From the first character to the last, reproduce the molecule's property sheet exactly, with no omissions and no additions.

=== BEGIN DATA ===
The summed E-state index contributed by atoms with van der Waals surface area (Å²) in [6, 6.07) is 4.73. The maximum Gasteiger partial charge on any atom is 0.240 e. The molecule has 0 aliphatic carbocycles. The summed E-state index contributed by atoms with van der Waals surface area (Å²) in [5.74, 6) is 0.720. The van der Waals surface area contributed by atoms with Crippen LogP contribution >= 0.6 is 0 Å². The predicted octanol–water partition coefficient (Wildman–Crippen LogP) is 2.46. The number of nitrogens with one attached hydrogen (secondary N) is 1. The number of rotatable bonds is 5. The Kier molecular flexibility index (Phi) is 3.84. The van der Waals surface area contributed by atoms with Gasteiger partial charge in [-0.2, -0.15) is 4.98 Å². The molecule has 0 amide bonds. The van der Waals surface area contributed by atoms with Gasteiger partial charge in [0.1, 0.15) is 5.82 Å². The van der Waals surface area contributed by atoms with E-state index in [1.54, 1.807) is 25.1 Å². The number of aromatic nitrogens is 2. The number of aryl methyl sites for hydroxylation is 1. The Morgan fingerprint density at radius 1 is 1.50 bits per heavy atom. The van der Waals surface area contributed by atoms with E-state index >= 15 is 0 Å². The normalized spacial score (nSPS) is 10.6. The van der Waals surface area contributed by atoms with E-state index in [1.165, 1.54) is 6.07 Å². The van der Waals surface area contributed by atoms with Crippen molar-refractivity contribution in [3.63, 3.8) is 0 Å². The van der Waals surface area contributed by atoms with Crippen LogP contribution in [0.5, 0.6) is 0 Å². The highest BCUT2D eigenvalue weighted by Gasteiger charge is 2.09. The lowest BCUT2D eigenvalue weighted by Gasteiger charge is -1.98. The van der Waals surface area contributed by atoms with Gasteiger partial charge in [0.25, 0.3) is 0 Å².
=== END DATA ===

The summed E-state index contributed by atoms with van der Waals surface area (Å²) in [6, 6.07) is 4.73. The maximum Gasteiger partial charge on any atom is 0.240 e. The molecule has 0 aliphatic carbocycles. The summed E-state index contributed by atoms with van der Waals surface area (Å²) in [5.74, 6) is 0.720. The van der Waals surface area contributed by atoms with Crippen LogP contribution >= 0.6 is 0 Å². The predicted octanol–water partition coefficient (Wildman–Crippen LogP) is 2.46. The number of nitrogens with one attached hydrogen (secondary N) is 1. The number of rotatable bonds is 5. The Kier molecular flexibility index (Phi) is 3.84. The van der Waals surface area contributed by atoms with Gasteiger partial charge in [-0.2, -0.15) is 4.98 Å². The molecule has 0 amide bonds. The van der Waals surface area contributed by atoms with Gasteiger partial charge in [0.1, 0.15) is 5.82 Å². The van der Waals surface area contributed by atoms with E-state index in [1.54, 1.807) is 25.1 Å². The number of aromatic nitrogens is 2. The number of aryl methyl sites for hydroxylation is 1. The Morgan fingerprint density at radius 1 is 1.50 bits per heavy atom. The van der Waals surface area contributed by atoms with E-state index >= 15 is 0 Å². The normalized spacial score (nSPS) is 10.6. The van der Waals surface area contributed by atoms with E-state index in [1.165, 1.54) is 6.07 Å². The van der Waals surface area contributed by atoms with Crippen molar-refractivity contribution in [3.63, 3.8) is 0 Å². The van der Waals surface area contributed by atoms with Crippen LogP contribution in [0.5, 0.6) is 0 Å². The highest BCUT2D eigenvalue weighted by Gasteiger charge is 2.09. The lowest BCUT2D eigenvalue weighted by Gasteiger charge is -1.98. The van der Waals surface area contributed by atoms with Gasteiger partial charge in [0.25, 0.3) is 0 Å².